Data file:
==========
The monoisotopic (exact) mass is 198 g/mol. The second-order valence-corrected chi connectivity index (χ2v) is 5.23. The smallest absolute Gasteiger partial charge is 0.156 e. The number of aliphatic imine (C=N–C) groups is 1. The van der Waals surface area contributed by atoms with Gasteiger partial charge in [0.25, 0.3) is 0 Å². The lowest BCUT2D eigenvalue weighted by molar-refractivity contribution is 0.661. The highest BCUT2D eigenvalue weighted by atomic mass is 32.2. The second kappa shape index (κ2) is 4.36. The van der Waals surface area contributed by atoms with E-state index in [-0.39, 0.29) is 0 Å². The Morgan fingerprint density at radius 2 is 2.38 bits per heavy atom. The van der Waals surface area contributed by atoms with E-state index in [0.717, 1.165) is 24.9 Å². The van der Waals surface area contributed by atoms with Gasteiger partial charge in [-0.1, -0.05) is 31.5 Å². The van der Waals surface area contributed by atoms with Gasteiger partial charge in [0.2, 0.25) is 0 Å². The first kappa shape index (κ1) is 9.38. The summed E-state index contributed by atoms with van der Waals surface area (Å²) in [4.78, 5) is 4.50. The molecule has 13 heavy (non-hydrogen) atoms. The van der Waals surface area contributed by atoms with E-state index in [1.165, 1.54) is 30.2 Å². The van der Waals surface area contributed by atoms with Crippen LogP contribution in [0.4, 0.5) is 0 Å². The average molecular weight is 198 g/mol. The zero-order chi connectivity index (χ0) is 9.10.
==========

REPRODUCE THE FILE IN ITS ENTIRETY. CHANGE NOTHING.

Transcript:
The monoisotopic (exact) mass is 198 g/mol. The second-order valence-corrected chi connectivity index (χ2v) is 5.23. The smallest absolute Gasteiger partial charge is 0.156 e. The number of aliphatic imine (C=N–C) groups is 1. The van der Waals surface area contributed by atoms with Gasteiger partial charge in [0.25, 0.3) is 0 Å². The lowest BCUT2D eigenvalue weighted by molar-refractivity contribution is 0.661. The highest BCUT2D eigenvalue weighted by atomic mass is 32.2. The second kappa shape index (κ2) is 4.36. The van der Waals surface area contributed by atoms with E-state index in [-0.39, 0.29) is 0 Å². The Morgan fingerprint density at radius 2 is 2.38 bits per heavy atom. The van der Waals surface area contributed by atoms with E-state index in [0.717, 1.165) is 24.9 Å². The van der Waals surface area contributed by atoms with Gasteiger partial charge in [-0.1, -0.05) is 31.5 Å². The van der Waals surface area contributed by atoms with Gasteiger partial charge in [0.2, 0.25) is 0 Å². The first kappa shape index (κ1) is 9.38. The summed E-state index contributed by atoms with van der Waals surface area (Å²) in [4.78, 5) is 4.50. The molecule has 13 heavy (non-hydrogen) atoms. The van der Waals surface area contributed by atoms with E-state index in [1.165, 1.54) is 30.2 Å². The van der Waals surface area contributed by atoms with Crippen LogP contribution in [0.4, 0.5) is 0 Å². The average molecular weight is 198 g/mol. The zero-order chi connectivity index (χ0) is 9.10.